“There’s something to be said about how these are two service industry employees who do enjoy or have enjoyed what they do. At the end of the movie, I think Margot enjoys providing this experience for the chef and Chef enjoys providing this experience for Margot. Both of them ultimately enjoy this perfect service industry customer relationship because when done well and right, it can be quite lovely. Everyone’s respectful of one another. So there’s something I think quite nice about that final moment whether or not she’s playing a game or whether he’s aware she’s playing a game. There is something in a nanosecond very lovely happening.”

Yet, and I must stress this, there is nothing lovely about this relationship. The emotional labor she is doing at that moment is one of survival. Maybe in a post-capitalist world, such relationships could be built on more equal footing, but in the present, they are built on exploitation (yes, even your job).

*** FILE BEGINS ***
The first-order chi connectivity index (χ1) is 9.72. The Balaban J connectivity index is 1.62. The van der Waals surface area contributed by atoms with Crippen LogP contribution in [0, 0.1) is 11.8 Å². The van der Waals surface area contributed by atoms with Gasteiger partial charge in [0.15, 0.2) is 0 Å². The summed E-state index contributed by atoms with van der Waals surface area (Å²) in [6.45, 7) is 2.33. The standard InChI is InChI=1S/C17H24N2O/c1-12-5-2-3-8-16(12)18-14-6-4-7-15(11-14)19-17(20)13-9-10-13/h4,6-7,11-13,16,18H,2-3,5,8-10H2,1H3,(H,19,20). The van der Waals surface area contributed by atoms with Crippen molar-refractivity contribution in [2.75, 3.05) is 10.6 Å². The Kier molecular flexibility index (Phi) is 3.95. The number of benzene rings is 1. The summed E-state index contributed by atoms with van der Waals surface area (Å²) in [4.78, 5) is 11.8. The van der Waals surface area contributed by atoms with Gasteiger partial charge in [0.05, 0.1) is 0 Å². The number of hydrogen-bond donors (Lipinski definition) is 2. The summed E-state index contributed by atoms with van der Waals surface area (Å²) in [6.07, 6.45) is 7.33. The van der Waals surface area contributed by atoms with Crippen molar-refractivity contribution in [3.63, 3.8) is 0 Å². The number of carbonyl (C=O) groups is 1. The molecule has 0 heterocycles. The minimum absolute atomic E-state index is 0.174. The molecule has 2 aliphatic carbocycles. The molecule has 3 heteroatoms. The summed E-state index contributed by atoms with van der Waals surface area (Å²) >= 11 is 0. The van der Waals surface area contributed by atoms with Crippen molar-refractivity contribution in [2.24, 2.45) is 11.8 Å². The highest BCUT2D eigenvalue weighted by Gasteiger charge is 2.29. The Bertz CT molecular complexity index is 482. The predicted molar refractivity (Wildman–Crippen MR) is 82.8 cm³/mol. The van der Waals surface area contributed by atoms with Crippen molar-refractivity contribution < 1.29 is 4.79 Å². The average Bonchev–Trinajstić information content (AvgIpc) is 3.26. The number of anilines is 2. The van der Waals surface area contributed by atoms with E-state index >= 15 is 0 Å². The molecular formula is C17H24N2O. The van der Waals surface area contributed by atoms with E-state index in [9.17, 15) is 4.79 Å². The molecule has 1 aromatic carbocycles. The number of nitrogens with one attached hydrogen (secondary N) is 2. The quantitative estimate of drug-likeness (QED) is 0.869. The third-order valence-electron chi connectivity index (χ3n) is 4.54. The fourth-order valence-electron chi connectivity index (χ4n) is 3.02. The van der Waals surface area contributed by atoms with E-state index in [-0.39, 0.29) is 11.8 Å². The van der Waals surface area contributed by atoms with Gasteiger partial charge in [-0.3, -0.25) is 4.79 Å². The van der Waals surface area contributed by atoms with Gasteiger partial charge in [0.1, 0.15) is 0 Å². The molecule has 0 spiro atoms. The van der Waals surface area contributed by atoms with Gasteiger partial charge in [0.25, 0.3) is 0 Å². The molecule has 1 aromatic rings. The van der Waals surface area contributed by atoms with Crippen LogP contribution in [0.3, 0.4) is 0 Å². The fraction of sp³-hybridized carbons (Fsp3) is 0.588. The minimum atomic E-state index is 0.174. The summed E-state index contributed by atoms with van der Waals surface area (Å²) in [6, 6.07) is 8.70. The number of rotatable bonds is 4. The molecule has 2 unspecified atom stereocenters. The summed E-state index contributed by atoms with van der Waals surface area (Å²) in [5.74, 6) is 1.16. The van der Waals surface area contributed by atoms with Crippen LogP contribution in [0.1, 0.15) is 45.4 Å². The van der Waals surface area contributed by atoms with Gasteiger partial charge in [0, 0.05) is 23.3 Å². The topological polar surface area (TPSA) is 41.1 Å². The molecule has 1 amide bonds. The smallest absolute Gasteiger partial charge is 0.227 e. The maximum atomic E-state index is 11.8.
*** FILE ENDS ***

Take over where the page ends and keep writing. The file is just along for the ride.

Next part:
The problem is that Slowik has too much power, and his demeanor and respectfulness don't change that dynamic. He gets to decide if Margot lives or dies. He abuses that power, as many do, but even if he were the best client who has ever existed, the way capitalism works is to force people into positions they don't want to be in (and no, this is not a dunk on sex work, but all jobs). This creates a dynamic that demeanor alone cannot change — and this film only seems willing to deconstruct that power in a very superficial way.

From Parasite to Glass Onion to Sorry to Bother You, there are so many films that have something substantive to say about capitalism and class. While The Menu has things to say about the ridiculousness of high-end restaurants, its class discussion is based more on aesthetics than anything meaningful about capitalism itself. This leaves the viewer with a half-baked message that lets a bad taste linger in one's mouth.

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About the Creator

Alex Mell-Taylor

I write long-form pieces on timely themes inside entertainment, pop culture, video games, gender, sexuality, race and politics. My writing currently reaches a growing audience of over 10,000 people every month across various publications.